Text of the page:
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Blessed are the Merciful, for they shall be shown Mercy

By Alexander Porter,2014-07-09 10:03
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Blessed are the Merciful, for they shall be shown Mercy

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    Blessed are the Merciful, for they shall be shown Mercy.

    Wow! Now Jesus has moved from preaching to Meddling, as they used to say!

    This beatitude seems contrary to the natural inclination. The commonly accepted explanation for suffering sees it as a punishment for sin!

    Judgment can be just, people get what they deserve. The wicked are punished and the law is upheld and applied equally. And People get what they deserve….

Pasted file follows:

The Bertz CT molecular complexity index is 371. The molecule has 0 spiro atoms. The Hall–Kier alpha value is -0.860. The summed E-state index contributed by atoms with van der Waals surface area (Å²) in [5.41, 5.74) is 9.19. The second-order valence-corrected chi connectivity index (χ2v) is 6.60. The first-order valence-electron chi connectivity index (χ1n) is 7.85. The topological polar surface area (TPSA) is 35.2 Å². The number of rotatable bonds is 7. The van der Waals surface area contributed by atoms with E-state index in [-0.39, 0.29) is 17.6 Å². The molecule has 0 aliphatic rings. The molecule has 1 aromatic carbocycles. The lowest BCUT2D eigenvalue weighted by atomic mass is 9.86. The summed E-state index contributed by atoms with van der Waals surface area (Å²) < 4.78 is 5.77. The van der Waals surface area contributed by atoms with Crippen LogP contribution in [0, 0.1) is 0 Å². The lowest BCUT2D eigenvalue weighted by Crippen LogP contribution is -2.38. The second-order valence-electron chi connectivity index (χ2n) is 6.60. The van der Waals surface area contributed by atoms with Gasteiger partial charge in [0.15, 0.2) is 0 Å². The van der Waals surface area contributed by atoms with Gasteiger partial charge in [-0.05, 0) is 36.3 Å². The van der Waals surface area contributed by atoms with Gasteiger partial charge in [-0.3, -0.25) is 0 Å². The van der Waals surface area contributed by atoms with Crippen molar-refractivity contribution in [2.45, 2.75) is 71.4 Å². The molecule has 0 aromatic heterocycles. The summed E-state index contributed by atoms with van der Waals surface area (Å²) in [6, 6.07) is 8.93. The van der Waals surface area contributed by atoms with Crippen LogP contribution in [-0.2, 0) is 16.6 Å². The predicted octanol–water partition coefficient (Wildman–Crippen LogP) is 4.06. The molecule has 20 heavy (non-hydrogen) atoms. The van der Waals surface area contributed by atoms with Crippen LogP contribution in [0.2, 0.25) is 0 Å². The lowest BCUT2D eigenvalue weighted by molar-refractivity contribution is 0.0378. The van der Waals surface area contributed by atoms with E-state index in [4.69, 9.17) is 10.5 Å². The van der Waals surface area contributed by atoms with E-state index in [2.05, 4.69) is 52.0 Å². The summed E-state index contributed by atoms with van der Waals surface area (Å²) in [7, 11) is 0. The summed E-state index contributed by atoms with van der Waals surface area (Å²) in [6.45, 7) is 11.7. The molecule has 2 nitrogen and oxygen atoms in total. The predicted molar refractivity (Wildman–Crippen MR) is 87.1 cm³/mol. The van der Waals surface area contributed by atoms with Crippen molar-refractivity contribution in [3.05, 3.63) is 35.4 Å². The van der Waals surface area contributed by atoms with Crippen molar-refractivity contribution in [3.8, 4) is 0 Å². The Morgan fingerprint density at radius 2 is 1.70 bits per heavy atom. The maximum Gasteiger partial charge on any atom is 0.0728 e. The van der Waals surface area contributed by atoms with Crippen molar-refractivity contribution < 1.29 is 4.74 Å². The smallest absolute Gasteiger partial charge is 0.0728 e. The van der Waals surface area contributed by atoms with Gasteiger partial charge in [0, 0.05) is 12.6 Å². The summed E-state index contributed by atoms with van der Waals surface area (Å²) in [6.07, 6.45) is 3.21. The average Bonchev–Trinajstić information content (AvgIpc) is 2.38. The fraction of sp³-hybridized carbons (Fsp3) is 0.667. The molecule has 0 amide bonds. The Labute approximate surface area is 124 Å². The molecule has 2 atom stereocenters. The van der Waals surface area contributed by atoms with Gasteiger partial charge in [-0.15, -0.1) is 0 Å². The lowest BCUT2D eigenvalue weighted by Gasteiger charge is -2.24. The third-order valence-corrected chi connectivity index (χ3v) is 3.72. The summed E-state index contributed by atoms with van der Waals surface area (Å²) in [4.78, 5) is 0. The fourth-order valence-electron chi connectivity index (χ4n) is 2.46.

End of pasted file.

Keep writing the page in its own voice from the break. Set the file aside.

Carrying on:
An eye for an eye and a tooth for a tooth, this is the law!

    But as Martin Luther King Jr. Said, an eye for an eye will result in a world of blind and toothless folk!

    Whenever we have a faith based on the keeping of the law, we have judgment. God is seen as the great Judge of all, who watches and who sits in judgment…whose justice is swift and sure. In this

    view, God is not our Father but our Judge. He applies the law and punishes the transgressors.

    And our view of God affects our view of ourselves and each other. If the focus is on the keeping of the law and following of the rules, then we judge ourselves and one another on how well we live up to our expectations.

    It is a harsh system of justice that isolates its members and hardens the heart. It leads to perfectionism, seeking to follow the law to such a degree that we will win acceptance, approval and ultimately love. To Win it…by our actions and attitudes and judgments.